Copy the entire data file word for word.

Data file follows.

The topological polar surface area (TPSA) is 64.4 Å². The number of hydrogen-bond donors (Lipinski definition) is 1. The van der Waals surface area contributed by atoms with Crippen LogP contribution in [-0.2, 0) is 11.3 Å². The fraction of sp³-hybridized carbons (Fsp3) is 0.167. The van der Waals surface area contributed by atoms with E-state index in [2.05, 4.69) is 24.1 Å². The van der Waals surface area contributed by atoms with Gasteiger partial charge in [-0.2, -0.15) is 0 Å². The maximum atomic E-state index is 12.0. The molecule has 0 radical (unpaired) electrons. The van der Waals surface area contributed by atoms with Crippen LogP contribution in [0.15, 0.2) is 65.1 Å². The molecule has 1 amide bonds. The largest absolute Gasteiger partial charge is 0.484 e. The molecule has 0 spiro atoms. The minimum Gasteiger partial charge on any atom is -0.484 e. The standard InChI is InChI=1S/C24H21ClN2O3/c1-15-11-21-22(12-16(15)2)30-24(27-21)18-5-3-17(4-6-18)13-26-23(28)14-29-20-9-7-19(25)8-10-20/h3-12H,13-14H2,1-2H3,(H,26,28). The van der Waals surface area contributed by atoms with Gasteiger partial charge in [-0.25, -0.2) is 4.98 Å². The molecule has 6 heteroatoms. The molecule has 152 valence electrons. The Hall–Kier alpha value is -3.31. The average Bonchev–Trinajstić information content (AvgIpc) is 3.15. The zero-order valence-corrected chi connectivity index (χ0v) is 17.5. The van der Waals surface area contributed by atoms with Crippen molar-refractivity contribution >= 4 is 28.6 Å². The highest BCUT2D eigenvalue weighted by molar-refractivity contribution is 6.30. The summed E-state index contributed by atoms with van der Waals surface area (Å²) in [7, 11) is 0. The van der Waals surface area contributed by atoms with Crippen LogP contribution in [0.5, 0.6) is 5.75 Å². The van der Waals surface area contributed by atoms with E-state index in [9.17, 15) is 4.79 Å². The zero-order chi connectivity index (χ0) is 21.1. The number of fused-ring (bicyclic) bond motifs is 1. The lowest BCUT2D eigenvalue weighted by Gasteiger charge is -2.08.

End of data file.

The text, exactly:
The topological polar surface area (TPSA) is 64.4 Å². The number of hydrogen-bond donors (Lipinski definition) is 1. The van der Waals surface area contributed by atoms with Crippen LogP contribution in [-0.2, 0) is 11.3 Å². The fraction of sp³-hybridized carbons (Fsp3) is 0.167. The van der Waals surface area contributed by atoms with E-state index in [2.05, 4.69) is 24.1 Å². The van der Waals surface area contributed by atoms with Gasteiger partial charge in [-0.2, -0.15) is 0 Å². The maximum atomic E-state index is 12.0. The molecule has 0 radical (unpaired) electrons. The van der Waals surface area contributed by atoms with Crippen LogP contribution in [0.15, 0.2) is 65.1 Å². The molecule has 1 amide bonds. The largest absolute Gasteiger partial charge is 0.484 e. The molecule has 0 spiro atoms. The minimum Gasteiger partial charge on any atom is -0.484 e. The standard InChI is InChI=1S/C24H21ClN2O3/c1-15-11-21-22(12-16(15)2)30-24(27-21)18-5-3-17(4-6-18)13-26-23(28)14-29-20-9-7-19(25)8-10-20/h3-12H,13-14H2,1-2H3,(H,26,28). The van der Waals surface area contributed by atoms with Gasteiger partial charge in [-0.25, -0.2) is 4.98 Å². The molecule has 6 heteroatoms. The molecule has 152 valence electrons. The Hall–Kier alpha value is -3.31. The average Bonchev–Trinajstić information content (AvgIpc) is 3.15. The zero-order valence-corrected chi connectivity index (χ0v) is 17.5. The van der Waals surface area contributed by atoms with Crippen molar-refractivity contribution >= 4 is 28.6 Å². The highest BCUT2D eigenvalue weighted by molar-refractivity contribution is 6.30. The summed E-state index contributed by atoms with van der Waals surface area (Å²) in [7, 11) is 0. The van der Waals surface area contributed by atoms with Crippen LogP contribution in [0.5, 0.6) is 5.75 Å². The van der Waals surface area contributed by atoms with E-state index in [9.17, 15) is 4.79 Å². The zero-order chi connectivity index (χ0) is 21.1. The number of fused-ring (bicyclic) bond motifs is 1. The lowest BCUT2D eigenvalue weighted by Gasteiger charge is -2.08.